“We’ve set aside an RESP for our kid maxed out to the level the government will contribute. I have a limited partnership investment of $50,000 which is projected to provide us with a 7% return. Our combined income at the moment is 120k per year. The house has a separate suite which will provide us $900 per month income. If times get tough then we can rent a spare bedroom to a student for $700. So, we will have $50k after renovations to invest which from what I have read on your blog may be best invested in a TSFA. Also should we seriously consider selling the house when the renovations are complete, rent for a while and then re-invest? The concern after reading your blog is that we will be house rich. If we are planning on staying there for 10 years does this still apply?”

The scorecard: $1.15 million house, $500,000 mortgage and $100,000 in liquid assets (half of it in an LP, which is probably completely illiquid). Net worth is $750,000, of which 87% is in a single asset, the house, and $50,000 is tied up. You spent almost 10 times your income to buy and reno the place, which is absurd. You can only afford to live there, it sounds, if you share the house with other people. And renting out a bedroom to a student? Is this why you spent a million bucks?

So, your questions: sell when renovated, rent then buy again? Or stay?

The best move would have been to discover this pathetic site months ago. Not only did you pay property transfer tax of $18,000 when you bought the place, but it’ll cost another $40,000 in commission (plus HST) to sell – almost $60,000, which means a year after the purchase you need $1.2 million to break even (adding in mortgage and property tax payments, but not the mortgage break fee).

Is that a reasonable assumption, given the market, the economy, and the state of Canadian house horniness?

Not a chance.

Look no further than the recent numbers. Wages and salaries have fallen below inflation, which means people have less actual money to spend. Mortgage debt and lines of credit have exploded. Families have never owed this much, so  imagine what happens when interest rates recover. More jobs are being lost than created. Governments are deeply in hock, which means austerity and less spending. China’s property bubble is deflating fast, while the US economy sputters and Obama may lose his job to a Mormon protectionist.

Why should real estate rise in value in an environment like that? As I’ve pointed, there’s nothing supporting house prices in Vancouver (or Toronto, or piteous Calgary) but new buckets of debt. There are myriad examples of what happens to real estate when jobs wilt and wages sag. They get slaughtered.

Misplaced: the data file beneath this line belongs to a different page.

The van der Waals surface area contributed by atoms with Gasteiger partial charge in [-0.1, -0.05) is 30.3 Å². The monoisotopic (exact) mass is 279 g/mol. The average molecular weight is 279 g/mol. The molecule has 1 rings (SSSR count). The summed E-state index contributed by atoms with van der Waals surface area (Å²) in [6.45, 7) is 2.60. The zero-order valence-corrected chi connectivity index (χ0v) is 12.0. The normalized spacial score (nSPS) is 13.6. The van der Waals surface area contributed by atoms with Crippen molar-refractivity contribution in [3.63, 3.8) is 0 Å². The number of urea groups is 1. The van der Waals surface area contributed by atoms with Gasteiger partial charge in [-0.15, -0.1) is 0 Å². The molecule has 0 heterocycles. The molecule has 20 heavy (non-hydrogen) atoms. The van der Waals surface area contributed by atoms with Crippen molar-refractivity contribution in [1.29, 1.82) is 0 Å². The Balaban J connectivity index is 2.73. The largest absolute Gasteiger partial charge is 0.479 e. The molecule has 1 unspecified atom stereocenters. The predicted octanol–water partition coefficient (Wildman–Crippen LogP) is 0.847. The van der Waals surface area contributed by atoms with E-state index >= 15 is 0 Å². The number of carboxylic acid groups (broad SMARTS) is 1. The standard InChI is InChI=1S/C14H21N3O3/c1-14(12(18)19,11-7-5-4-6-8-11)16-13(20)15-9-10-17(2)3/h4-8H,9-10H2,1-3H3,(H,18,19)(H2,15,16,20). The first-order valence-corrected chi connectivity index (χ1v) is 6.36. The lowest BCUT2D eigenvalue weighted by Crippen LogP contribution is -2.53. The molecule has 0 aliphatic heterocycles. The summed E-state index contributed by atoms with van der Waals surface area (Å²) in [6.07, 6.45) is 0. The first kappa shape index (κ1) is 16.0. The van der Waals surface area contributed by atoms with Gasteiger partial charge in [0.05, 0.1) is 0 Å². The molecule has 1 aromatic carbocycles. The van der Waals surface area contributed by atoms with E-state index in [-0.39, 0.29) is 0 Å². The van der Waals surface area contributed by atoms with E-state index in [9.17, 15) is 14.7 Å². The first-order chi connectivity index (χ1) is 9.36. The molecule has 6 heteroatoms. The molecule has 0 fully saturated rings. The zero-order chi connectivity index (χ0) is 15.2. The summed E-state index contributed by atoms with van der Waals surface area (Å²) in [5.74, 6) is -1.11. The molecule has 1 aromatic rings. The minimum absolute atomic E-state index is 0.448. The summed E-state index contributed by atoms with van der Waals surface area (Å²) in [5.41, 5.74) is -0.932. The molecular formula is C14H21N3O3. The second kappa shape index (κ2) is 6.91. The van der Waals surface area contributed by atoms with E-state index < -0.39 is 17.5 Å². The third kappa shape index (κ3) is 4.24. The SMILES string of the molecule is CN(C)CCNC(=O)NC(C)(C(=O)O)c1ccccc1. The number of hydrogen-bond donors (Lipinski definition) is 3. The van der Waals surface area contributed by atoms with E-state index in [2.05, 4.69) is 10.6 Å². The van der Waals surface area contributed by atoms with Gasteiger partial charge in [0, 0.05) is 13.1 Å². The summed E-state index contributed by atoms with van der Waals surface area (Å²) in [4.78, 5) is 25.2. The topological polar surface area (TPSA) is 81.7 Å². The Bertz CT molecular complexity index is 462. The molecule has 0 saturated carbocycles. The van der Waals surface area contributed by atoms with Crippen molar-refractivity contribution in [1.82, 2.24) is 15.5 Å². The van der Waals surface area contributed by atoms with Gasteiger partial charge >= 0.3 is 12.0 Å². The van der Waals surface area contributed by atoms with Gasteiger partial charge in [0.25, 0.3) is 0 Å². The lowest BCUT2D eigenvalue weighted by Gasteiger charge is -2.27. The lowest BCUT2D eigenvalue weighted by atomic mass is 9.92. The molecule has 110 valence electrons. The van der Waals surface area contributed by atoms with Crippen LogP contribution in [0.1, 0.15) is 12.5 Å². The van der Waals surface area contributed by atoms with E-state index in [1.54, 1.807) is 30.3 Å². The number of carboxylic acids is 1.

But is it different in Van these days?

Nope.  Sales in November will be below those of last year by about 10%. Average prices are declining, and will be off about 7% from the peak. According to my realtor buddies, “there have been two inflection points this year. The first was in late Spring when listings took off and the second was in mid-October when momentum in sales shifted down.” Anyone trying to sell a property in the last three weeks knows this well. Crickets.

The first half of this year was hot, the second half will show a dramatic cooling. Tons of sellers have given up, and will flood the market with renewed listings in the Spring. Says one broker (who wishes to remain anon): “The market will come off the rails in Vancouver next year.   We’re seeing some China buying reductions but there will always be some Chinese money, however smart money does not chase a falling asset no matter how much they want their kids to go to the “best Schools”. Give me a break – they are not so great that Vancouver is better at education than other cities, that losing 500K is not noticed. Spring will be a disaster out west – as soon as the mainstream media pick up on this – it may self-perpetuate.”

The real question, Trev and Anna, is how much equity do you want to lose? You can try to flip now, and lose a hundred or so; dump it reno’d, and lose two hundred or more; or hang on for three years and lose a ton. Ten years? With endless luck and horseshoes departing your rear end, it might be worth what you paid.

Now, are there lessons here for those fortunate enough not to own Vancouver real estate?

You bet. The implosion there will vibrate the nation. In hindsight, it will seem so patently obvious we screwed up. That we thought the laws of economics no longer applied to Canada. That assets could rise in value just because we wanted them to. That debt had no consequence.

People like Trev and Anna have a stark choice. Live in their mistake, watching equity hemorrhage and listen to their boarders grunt through the walls and the joists. Or admit stupidity, sell, and eat an immediate loss.

Of course, the second option’s the best. With half a million tucked away they can let investments pay their rent, escape the realty storm, and buy a better house in a few years with less debt.

Only hubris stands in the way.